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When stag films were illegal how were they sold?

PostPosted: Thu Jun 07, 2018 7:30 am
by Daniel D. Teoli Jr.
I talked with one knowledgable collector that was not of that era, but offered his guesstimate for stag film sales outlets as:

under the counter at camera stores
barber shops
men's fraternal lodges

I was thinking they sold them at news stands, but had not considered any of the above. The collector also mentioned an interesting occupation of that era. Doing stag shows for hire. Something like the itinerant 'magic lantern' operator of their time.

Any other ideas of stag films from the 1920's - 1950's were sold?

Re: When stag films were illegal how were they sold?

PostPosted: Thu Jun 07, 2018 7:47 am
by oldposterho
Organized crime had an interest in creating and distributing stag films.

Re: When stag films were illegal how were they sold?

PostPosted: Thu Jun 07, 2018 8:15 am
by wich2
Also by mail order, "in plain paper wrapper," as advertised in the back of the porn mags that The Mob also had a hand in.

Re: When stag films were illegal how were they sold?

PostPosted: Thu Jun 07, 2018 11:07 am
by Mike Gebert
In Wichita, there were two camera shops, run by two brothers. Perhaps they had once been in business together. By the time I was interested in making super 8 films, they were pretty firmly not. One was in a mall in the nicer, eastern side of town. This was where you went for serious camera equipment, and to have someone to talk to about how to use it. This brother was sort of like Mr. Rogers or your high school science teacher.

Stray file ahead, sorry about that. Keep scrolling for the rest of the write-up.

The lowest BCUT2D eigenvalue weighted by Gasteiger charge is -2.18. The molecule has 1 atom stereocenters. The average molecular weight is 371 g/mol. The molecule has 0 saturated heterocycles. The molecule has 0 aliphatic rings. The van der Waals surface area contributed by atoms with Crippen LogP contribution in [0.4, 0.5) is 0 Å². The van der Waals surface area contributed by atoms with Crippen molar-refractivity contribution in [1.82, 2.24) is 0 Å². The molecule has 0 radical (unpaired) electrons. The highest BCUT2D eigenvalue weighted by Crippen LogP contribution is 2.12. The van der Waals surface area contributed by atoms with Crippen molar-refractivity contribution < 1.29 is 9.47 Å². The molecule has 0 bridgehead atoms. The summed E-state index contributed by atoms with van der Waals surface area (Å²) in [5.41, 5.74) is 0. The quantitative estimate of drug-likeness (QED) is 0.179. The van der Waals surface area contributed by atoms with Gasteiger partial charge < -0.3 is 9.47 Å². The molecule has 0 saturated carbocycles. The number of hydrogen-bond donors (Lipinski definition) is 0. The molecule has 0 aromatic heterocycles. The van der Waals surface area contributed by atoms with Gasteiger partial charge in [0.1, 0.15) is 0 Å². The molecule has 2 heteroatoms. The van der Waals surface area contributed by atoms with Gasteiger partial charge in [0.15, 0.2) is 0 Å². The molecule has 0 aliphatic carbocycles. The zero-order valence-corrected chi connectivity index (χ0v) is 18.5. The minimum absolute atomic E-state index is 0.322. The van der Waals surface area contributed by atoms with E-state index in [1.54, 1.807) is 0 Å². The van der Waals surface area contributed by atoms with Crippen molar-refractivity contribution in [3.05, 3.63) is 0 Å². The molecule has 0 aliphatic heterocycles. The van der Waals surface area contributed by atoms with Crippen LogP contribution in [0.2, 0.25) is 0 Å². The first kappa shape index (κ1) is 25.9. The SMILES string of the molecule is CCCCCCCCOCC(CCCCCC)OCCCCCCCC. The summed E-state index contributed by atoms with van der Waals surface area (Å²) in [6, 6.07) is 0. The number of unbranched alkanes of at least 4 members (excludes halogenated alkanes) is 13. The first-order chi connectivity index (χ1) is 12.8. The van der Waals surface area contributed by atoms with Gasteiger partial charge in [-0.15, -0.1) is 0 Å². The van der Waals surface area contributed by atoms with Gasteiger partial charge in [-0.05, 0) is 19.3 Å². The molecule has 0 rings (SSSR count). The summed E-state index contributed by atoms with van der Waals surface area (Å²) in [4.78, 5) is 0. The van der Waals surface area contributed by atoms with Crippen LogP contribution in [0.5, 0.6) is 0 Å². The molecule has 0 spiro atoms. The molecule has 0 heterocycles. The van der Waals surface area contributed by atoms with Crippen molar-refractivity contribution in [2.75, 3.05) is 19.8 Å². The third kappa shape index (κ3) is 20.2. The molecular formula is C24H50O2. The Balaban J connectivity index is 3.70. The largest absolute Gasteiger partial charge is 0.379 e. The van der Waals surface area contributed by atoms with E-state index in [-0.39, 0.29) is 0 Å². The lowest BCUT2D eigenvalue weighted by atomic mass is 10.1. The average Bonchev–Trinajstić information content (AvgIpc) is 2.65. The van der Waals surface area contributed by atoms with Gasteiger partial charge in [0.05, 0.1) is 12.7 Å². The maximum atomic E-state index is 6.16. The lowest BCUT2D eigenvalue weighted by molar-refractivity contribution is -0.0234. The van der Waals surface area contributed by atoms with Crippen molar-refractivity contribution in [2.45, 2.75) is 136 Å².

The other brother, who was less Mr. Rogers than Dean Martin (or perhaps Jerry Lester), was downtown, in an area going to seed, and the rumor was that you could not only get certain kinds of film from him, but that he had a hand in filming such things from time to time.

I was 16-- what would I know about whether that was true or not? But it seemed plausible...

Re: When stag films were illegal how were they sold?

PostPosted: Thu Jun 07, 2018 3:03 pm
by Donald Binks
I remember seeing a rather tame, by today's standards, blue film at a buck's party way back in the 1960's. It was on 8mm and looked as though someone had photographed it rather hurriedly in the middle of the bush from the back of a ute. It was frightful. It featured some poor woman of dubious vintage rather clumsily disrobing. As she neared the conclusion the cries went up from the audience - "Put it back on! Put it back on!".

Funny the silly things we remember.